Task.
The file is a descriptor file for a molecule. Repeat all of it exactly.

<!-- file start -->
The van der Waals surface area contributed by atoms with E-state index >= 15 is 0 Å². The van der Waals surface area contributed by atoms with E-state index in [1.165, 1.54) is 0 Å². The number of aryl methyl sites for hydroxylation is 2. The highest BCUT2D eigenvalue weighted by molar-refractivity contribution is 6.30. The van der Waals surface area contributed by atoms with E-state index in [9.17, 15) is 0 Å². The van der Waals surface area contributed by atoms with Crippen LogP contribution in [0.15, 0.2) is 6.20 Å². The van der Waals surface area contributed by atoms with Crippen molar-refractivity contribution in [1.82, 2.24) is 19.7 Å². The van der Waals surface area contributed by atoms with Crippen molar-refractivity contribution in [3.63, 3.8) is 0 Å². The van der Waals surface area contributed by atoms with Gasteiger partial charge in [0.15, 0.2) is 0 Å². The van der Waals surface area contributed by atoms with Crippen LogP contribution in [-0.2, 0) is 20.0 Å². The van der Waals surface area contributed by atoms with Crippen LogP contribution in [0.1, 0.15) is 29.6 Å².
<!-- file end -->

The van der Waals surface area contributed by atoms with E-state index >= 15 is 0 Å². The van der Waals surface area contributed by atoms with E-state index in [1.165, 1.54) is 0 Å². The number of aryl methyl sites for hydroxylation is 2. The highest BCUT2D eigenvalue weighted by molar-refractivity contribution is 6.30. The van der Waals surface area contributed by atoms with E-state index in [9.17, 15) is 0 Å². The van der Waals surface area contributed by atoms with Crippen LogP contribution in [0.15, 0.2) is 6.20 Å². The van der Waals surface area contributed by atoms with Crippen molar-refractivity contribution in [1.82, 2.24) is 19.7 Å². The van der Waals surface area contributed by atoms with Crippen molar-refractivity contribution in [3.63, 3.8) is 0 Å². The van der Waals surface area contributed by atoms with Gasteiger partial charge in [0.15, 0.2) is 0 Å². The van der Waals surface area contributed by atoms with Crippen LogP contribution in [-0.2, 0) is 20.0 Å². The van der Waals surface area contributed by atoms with Crippen LogP contribution in [0.1, 0.15) is 29.6 Å².